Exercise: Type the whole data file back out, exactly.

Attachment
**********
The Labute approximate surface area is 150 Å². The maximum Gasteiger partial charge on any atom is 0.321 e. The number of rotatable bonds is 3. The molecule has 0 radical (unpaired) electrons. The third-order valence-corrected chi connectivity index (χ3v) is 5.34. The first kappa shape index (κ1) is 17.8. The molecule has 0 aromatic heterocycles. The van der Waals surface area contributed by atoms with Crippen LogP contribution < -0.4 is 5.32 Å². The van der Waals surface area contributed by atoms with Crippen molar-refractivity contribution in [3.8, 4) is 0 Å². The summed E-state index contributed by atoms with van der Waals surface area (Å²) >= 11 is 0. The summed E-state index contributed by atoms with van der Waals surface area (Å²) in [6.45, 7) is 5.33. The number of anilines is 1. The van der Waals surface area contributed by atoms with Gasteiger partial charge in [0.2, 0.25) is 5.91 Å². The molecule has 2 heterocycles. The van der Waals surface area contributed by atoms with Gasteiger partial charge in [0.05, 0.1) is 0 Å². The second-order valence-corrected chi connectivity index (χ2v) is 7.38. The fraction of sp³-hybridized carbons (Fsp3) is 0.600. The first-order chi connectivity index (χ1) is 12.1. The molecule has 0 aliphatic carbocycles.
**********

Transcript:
The Labute approximate surface area is 150 Å². The maximum Gasteiger partial charge on any atom is 0.321 e. The number of rotatable bonds is 3. The molecule has 0 radical (unpaired) electrons. The third-order valence-corrected chi connectivity index (χ3v) is 5.34. The first kappa shape index (κ1) is 17.8. The molecule has 0 aromatic heterocycles. The van der Waals surface area contributed by atoms with Crippen LogP contribution < -0.4 is 5.32 Å². The van der Waals surface area contributed by atoms with Crippen molar-refractivity contribution in [3.8, 4) is 0 Å². The summed E-state index contributed by atoms with van der Waals surface area (Å²) >= 11 is 0. The summed E-state index contributed by atoms with van der Waals surface area (Å²) in [6.45, 7) is 5.33. The number of anilines is 1. The van der Waals surface area contributed by atoms with Gasteiger partial charge in [0.2, 0.25) is 5.91 Å². The molecule has 2 heterocycles. The van der Waals surface area contributed by atoms with Gasteiger partial charge in [0.05, 0.1) is 0 Å². The second-order valence-corrected chi connectivity index (χ2v) is 7.38. The fraction of sp³-hybridized carbons (Fsp3) is 0.600. The first-order chi connectivity index (χ1) is 12.1. The molecule has 0 aliphatic carbocycles.